The good eggs MUST become intolerant of the negative behavior. I love the previous comments about “can I quote you on that” or “pull out pen and paper”. Allowing this behavior to continue is shirking the responsibility of a leader. I know you are not in a “for-profit” business but you have to develop what we call the Leader/Owner Mindset. This cancer will impact morale, attitudes, performance, retention and turnover. It can’t go unaddressed. If it does, it is because of lack of training on how to handle it or lack of accountability. Both can be corrected.
    Next; the union situation. So??? It doesn’t matter. A business should not suffer and tolerance levels lowered by the presence of a union. If this occurs, trust me, I don’t point the finger at the union. I point it at leadership. No union worth representing employees should ever support anything that hurts the success of a business. The fewer of these team members they deal with, the better they look.
    In closing; whenever there is time or money spent, there is an expectation. A paycheck is an expense so there is an expectation by an employer. You must meet them or there must be consequences. If I spend my time as a team member for you, I have expectations also. Provide me a good place to work where I enjoy being there and feel I am making a contribution. I also expect fair compensation. Your consequences in not meeting my expectations are poor attitudes, performance, morale, profitability and turnover. When the expectations of both parties are met, it is a powerful, very competitive force.
    In closing, closing; thank you for what you do. Before I began consulting I was an HR Director with some tough hombres to deal with daily but I never felt my life was on the line. I didn’t face the risk that you and members of our military and law enforcement face on a daily basis. I recently wrote and recorded a tribute song with a tough question; “Are you proud of what you’ve done with what they died for?” Check it out at   Hope I’ve thrown something in that helps.    

    1.  @Greg Gilbert
       Greg, thanks for all the input and you are right on the money.  I do believe the largest failure of the individuals in my organization including myself is that we don’t call him out enough when he says these things.  It is so ingrained within him that he often just interjects his negativity into any situation out of the blue.  Everybody, except for a few that like to complain and gossip also when in his presence, just tolerate it and him.  For a time I was in avoidance mode but that isn’t sustainable in the firehouse environment and I always try to have the “kill them with kindness and positivity” attitude but this individual is very resistant.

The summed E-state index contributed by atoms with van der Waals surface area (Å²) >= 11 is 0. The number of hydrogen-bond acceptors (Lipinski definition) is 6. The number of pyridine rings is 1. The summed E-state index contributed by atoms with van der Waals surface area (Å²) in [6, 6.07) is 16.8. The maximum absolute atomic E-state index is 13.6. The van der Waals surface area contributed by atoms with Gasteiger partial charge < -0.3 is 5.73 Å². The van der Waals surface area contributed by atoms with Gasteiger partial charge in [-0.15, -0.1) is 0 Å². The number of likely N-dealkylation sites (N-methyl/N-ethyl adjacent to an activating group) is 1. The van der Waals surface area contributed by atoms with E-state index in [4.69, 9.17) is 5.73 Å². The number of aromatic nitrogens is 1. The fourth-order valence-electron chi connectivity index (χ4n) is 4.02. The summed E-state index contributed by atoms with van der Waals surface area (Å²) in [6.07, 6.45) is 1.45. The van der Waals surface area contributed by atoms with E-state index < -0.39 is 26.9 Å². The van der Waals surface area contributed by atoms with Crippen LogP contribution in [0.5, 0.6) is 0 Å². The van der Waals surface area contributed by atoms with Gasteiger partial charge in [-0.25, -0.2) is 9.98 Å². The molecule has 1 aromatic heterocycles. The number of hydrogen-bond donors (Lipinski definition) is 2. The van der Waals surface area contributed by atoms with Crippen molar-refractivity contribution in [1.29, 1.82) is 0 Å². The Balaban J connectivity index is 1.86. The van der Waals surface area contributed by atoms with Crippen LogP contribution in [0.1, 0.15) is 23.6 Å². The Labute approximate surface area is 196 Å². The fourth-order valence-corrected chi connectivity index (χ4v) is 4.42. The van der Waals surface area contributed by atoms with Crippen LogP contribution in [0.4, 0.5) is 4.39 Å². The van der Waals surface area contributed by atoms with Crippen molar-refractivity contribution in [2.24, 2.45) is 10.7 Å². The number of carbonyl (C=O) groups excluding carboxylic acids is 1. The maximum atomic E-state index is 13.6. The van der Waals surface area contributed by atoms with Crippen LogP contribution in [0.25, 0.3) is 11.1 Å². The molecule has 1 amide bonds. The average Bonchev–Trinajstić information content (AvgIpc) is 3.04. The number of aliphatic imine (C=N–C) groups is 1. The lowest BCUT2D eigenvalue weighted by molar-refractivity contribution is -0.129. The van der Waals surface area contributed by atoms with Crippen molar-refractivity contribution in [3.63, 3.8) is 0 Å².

Dave’s definition on gossip is perfect and right on in my opinion too.  But Dave has the power of instant and final elimination.  Not to get to deep into the union structure but we don’t have that power here in a union environment.  Our union is strong as a whole with a large amount of resources.  Most Chief’s are a bit intimitated and simply don’t want to deal with union BS.  So I think they have just tried to get by too and this is an obvious failure on their part.  Union’s have an important role especially in the public sector we need a voice as to our collective needs.  That being said we collectively need to make a stand against individuals who cause discontent in the organization.  We have done that in the past but it was a very incompetant officer and at that point it was easy.
      In my view, as a peer there is very little I can do with this individual aside from what Chris and many others on this Blog have said.  The boss, in this case the Fire Chief, needs to take the lead and drive the bus or fire truck as it may.  To actively manage this individual to the full extent until resolution is accomplished to whatever end that is.  As an HR guy you should have a good idea of the amount of time and effort this can take away from seemingly more import tasks.  It is difficult to track down, interview and corral any and all info. surrounding this person and the issues they cause.  He is pretty slippery and has many intimidated because if you upset or cross him somehow you will be the next to be character assasinated around the fire station.  Kinda strange to say but he is a bit of a bully and if you met him today you would think he was the nicest guy.
      Sadly I have come to reallize that over the years we have developed an environment that allows gossip and negativity.  Frankly, much of it and the people that do it have ruined my job satisfaction.  Oddly I don’t see much of it on my shift because I breed an environment of fun and positivity (or at least I try).  I think most people in the organization have just come to accept it as part of the deal with the job.  That is sad.  Again, thanks for the input.